Friday, November 13, 2015
The Fed WANTS Us To Think It Will Raise in December
Industrial Production YoY:
That's, um, really encouraging.
Rail (from AAR.org)
We have gone through a seesaw this year, with about the first 18 weeks being decent, then a soft path until week 33, after which things hung in just a bit below last year, and then around week 39 things started falling out and they aren't quitting.
Carloads haven't really worsened from the soft patch earlier in the year, though they had rebounded and then sank again.
Some individuals might think that this suggests that the economy is NOT weathering the manufacturing slowdown.
Trucking peaked in January, a few months after IP peaked last fall. From Truckinginfo.com:
It doesn't look like trucking will pull out a YoY even or better in January. Because, what, precisely, would trucking be shipping?
rail is so slow:
But I gather that retail is supposed to save us because goods are going to be shooting out of the stores so fast!
But retail, except for restaurants and bars, is distinctly so-so right now.
The first thing I thought when I did the first retail graph above was "food costs". Restaurants generally have contracts, and if you have food inflation it delays, and you can get that shift.
But in this second graph below, we see combining retail and food services doesn't look too hot. And so when I saw that, I thought, "Oh, the cross!" Grocery stores are the standout.
And we do see the cross - grocery store sales exceed retail sales in growth patterns YoY. Common at the beginning or just before recessions. Otherwise, not. It's the Death Cross for economic expansions.
Death Cross up close and personal:
Cool that I did that in Christmas colors, right??? I'm sure the retailers are planning major discounts. MAJOR discounts.
So far, I would say that the only reason we are not already in an obvious recession is strikingly easy credit. So now the Fed says it is going to tighten.
Now, I believed that the Fed should have made this first tiny baby step toward normalization in the spring, because at that time I knew we would carry through on credit-fuelled housing and auto sales (esp. light trucks, which go strong and steady in expanding construction).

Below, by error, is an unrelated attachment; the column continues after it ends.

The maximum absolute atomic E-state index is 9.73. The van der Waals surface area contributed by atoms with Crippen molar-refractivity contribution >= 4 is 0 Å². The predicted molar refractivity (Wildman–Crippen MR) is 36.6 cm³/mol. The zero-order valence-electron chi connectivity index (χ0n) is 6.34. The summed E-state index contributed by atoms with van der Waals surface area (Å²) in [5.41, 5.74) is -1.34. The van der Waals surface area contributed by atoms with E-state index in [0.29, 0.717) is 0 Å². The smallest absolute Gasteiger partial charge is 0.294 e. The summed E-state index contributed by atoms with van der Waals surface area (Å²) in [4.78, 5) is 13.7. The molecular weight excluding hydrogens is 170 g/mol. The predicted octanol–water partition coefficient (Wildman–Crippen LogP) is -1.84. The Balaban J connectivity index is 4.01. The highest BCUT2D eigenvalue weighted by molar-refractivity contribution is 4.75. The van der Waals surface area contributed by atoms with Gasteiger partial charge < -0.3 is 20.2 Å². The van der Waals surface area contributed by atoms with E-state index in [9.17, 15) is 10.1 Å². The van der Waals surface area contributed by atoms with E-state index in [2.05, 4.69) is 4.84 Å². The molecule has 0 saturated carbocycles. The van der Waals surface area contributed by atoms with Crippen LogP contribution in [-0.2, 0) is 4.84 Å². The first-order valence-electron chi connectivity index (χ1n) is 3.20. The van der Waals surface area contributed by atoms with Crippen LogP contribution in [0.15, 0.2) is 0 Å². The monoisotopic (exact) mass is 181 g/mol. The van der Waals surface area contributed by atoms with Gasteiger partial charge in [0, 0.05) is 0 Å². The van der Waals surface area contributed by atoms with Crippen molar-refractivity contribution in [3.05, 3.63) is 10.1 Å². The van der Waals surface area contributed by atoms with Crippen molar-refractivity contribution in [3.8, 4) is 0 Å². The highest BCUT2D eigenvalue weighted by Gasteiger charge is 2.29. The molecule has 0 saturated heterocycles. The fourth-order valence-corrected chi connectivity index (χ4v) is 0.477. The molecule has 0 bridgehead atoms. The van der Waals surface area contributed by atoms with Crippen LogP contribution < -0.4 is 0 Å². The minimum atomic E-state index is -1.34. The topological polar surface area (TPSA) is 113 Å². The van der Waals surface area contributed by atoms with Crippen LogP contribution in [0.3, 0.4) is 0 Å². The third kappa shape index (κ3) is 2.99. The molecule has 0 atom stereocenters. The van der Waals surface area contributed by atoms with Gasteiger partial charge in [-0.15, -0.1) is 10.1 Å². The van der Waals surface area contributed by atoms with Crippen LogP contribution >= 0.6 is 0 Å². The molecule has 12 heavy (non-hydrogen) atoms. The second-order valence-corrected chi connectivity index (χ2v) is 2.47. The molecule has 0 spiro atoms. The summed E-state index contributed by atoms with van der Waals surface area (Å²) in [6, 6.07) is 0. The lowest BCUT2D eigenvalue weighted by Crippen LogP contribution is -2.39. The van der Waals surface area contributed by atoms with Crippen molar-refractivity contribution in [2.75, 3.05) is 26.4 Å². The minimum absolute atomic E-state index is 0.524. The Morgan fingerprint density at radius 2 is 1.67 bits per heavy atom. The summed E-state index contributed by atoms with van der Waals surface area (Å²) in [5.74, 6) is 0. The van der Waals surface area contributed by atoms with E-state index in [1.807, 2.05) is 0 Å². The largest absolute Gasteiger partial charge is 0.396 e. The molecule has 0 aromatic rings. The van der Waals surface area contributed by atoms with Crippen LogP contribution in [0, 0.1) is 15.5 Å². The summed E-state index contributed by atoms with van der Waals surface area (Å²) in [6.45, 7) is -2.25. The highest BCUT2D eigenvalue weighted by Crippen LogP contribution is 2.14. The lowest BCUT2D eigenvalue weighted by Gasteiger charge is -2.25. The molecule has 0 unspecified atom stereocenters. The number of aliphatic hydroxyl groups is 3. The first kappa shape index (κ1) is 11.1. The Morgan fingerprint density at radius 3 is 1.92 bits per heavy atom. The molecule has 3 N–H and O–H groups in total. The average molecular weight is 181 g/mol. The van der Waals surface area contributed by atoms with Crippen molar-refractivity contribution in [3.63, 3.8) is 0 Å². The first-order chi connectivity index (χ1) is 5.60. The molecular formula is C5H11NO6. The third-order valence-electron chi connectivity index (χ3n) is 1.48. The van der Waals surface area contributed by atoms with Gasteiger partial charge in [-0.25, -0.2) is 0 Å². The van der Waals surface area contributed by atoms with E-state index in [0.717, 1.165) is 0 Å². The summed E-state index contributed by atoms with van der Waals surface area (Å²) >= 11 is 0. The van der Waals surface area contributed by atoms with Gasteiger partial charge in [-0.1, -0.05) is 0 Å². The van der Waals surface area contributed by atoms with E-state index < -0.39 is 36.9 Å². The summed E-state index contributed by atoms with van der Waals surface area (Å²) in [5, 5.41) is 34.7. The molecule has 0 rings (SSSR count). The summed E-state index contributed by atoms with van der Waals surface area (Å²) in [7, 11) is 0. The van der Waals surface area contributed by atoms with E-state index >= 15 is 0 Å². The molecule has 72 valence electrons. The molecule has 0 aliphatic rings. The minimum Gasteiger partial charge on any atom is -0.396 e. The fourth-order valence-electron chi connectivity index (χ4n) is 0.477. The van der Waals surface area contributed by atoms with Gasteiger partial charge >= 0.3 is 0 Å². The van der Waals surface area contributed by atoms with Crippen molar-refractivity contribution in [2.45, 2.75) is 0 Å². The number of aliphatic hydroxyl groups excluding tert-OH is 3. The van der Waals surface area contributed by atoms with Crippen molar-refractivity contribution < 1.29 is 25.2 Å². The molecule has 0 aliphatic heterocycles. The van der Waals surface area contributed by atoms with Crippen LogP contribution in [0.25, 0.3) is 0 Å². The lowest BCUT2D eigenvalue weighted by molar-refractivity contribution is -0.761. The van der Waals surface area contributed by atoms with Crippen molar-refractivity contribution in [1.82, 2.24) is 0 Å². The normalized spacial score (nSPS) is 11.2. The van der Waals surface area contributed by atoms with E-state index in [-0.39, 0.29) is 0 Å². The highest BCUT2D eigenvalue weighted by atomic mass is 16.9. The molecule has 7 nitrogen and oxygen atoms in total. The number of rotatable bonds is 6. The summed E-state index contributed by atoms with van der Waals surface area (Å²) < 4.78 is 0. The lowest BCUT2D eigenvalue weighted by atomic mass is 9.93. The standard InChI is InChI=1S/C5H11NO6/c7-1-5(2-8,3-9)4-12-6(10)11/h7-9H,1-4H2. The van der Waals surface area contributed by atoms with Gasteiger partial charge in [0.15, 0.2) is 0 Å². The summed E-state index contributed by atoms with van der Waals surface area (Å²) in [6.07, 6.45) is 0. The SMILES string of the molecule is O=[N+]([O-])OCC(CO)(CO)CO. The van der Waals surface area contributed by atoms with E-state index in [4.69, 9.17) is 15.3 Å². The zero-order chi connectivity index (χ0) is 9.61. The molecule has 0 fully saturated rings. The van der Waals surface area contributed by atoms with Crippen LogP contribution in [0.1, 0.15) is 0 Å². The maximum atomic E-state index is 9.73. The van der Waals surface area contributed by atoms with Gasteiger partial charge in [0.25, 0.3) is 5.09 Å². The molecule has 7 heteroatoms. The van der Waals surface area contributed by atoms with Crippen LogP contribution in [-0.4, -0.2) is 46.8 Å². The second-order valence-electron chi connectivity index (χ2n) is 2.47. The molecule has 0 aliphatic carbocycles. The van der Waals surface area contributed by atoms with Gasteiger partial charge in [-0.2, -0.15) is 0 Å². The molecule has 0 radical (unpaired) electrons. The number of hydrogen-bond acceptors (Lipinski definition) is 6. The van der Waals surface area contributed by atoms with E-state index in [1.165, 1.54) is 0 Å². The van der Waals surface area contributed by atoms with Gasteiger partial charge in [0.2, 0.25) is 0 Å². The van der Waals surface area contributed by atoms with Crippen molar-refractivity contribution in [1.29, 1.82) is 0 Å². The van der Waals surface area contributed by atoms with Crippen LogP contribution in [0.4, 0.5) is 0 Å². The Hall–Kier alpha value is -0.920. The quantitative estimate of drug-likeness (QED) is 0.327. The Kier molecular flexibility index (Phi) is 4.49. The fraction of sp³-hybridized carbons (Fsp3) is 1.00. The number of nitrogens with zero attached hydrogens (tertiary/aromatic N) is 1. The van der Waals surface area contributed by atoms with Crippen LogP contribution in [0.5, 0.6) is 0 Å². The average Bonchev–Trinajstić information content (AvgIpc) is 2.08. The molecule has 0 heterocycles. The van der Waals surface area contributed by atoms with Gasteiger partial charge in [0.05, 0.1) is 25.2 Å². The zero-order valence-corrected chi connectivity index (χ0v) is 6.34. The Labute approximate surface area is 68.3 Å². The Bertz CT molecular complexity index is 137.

Now we are in a weaker position, facing winter. Consumer credit usage is up, manufacturing is in a very weak trend, and I suspect housing is a bit long in the tooth. By next spring I am not sure that it won't be stalled.
Housing prices are just too high for first-time purchasers, and some of the structural steps that were taken this year to help them on no/low downpayment purchase mortgages will have mostly worked their way through the system by next June. Multi-unit (apartments) have been good and usually are durable in the pipeline, but some of the underlying data there has been looking like it's getting a bit aged, and will be vulnerable to protracted weakness. Rents have risen a lot, and it will be hard to cut them because of funding, but rents are rising far too steeply for incomes.
I have always believed that recessions only occur when there is no possible path out, and I would have preferred that the Fed kicked the can a bit earlier this year to give us a little bit less impetus so that we'd buy some time this next year. We're getting close to the "no possible path" zone.
According to most the weather people, this winter could be easier. That would help.
There is no raise for SS in 2016. That's going to hurt us. Health insurance is not going to be an asset, and that's a big understatement.
I am not totally certain that we are going into a recession, but now I am convinced that if we do fall in, we are are going to have a very long European-style recession. It's not a very comforting outlook.